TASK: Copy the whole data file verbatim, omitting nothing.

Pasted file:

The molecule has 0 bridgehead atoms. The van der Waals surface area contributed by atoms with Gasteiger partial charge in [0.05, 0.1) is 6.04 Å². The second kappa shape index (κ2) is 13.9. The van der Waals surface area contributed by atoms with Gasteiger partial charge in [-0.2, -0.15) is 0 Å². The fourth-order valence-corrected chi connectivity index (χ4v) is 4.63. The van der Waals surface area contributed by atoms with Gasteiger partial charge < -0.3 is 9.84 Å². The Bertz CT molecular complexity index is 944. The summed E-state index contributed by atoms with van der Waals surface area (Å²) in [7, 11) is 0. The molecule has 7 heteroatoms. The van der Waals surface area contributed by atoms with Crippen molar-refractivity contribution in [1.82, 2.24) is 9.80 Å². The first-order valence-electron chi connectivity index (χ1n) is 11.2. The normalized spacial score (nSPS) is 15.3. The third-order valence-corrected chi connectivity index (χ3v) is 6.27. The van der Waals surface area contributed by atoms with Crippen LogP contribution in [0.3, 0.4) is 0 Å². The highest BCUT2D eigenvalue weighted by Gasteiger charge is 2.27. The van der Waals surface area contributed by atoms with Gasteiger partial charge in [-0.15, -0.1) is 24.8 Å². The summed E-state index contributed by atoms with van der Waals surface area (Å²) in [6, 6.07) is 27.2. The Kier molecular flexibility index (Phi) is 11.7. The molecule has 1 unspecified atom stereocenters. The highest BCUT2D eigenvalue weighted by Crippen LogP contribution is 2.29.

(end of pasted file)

The molecule has 0 bridgehead atoms. The van der Waals surface area contributed by atoms with Gasteiger partial charge in [0.05, 0.1) is 6.04 Å². The second kappa shape index (κ2) is 13.9. The van der Waals surface area contributed by atoms with Gasteiger partial charge in [-0.2, -0.15) is 0 Å². The fourth-order valence-corrected chi connectivity index (χ4v) is 4.63. The van der Waals surface area contributed by atoms with Gasteiger partial charge < -0.3 is 9.84 Å². The Bertz CT molecular complexity index is 944. The summed E-state index contributed by atoms with van der Waals surface area (Å²) in [7, 11) is 0. The molecule has 7 heteroatoms. The van der Waals surface area contributed by atoms with Crippen molar-refractivity contribution in [1.82, 2.24) is 9.80 Å². The first-order valence-electron chi connectivity index (χ1n) is 11.2. The normalized spacial score (nSPS) is 15.3. The third-order valence-corrected chi connectivity index (χ3v) is 6.27. The van der Waals surface area contributed by atoms with Crippen LogP contribution in [0.3, 0.4) is 0 Å². The highest BCUT2D eigenvalue weighted by Gasteiger charge is 2.27. The van der Waals surface area contributed by atoms with Gasteiger partial charge in [-0.15, -0.1) is 24.8 Å². The summed E-state index contributed by atoms with van der Waals surface area (Å²) in [6, 6.07) is 27.2. The Kier molecular flexibility index (Phi) is 11.7. The molecule has 1 unspecified atom stereocenters. The highest BCUT2D eigenvalue weighted by Crippen LogP contribution is 2.29.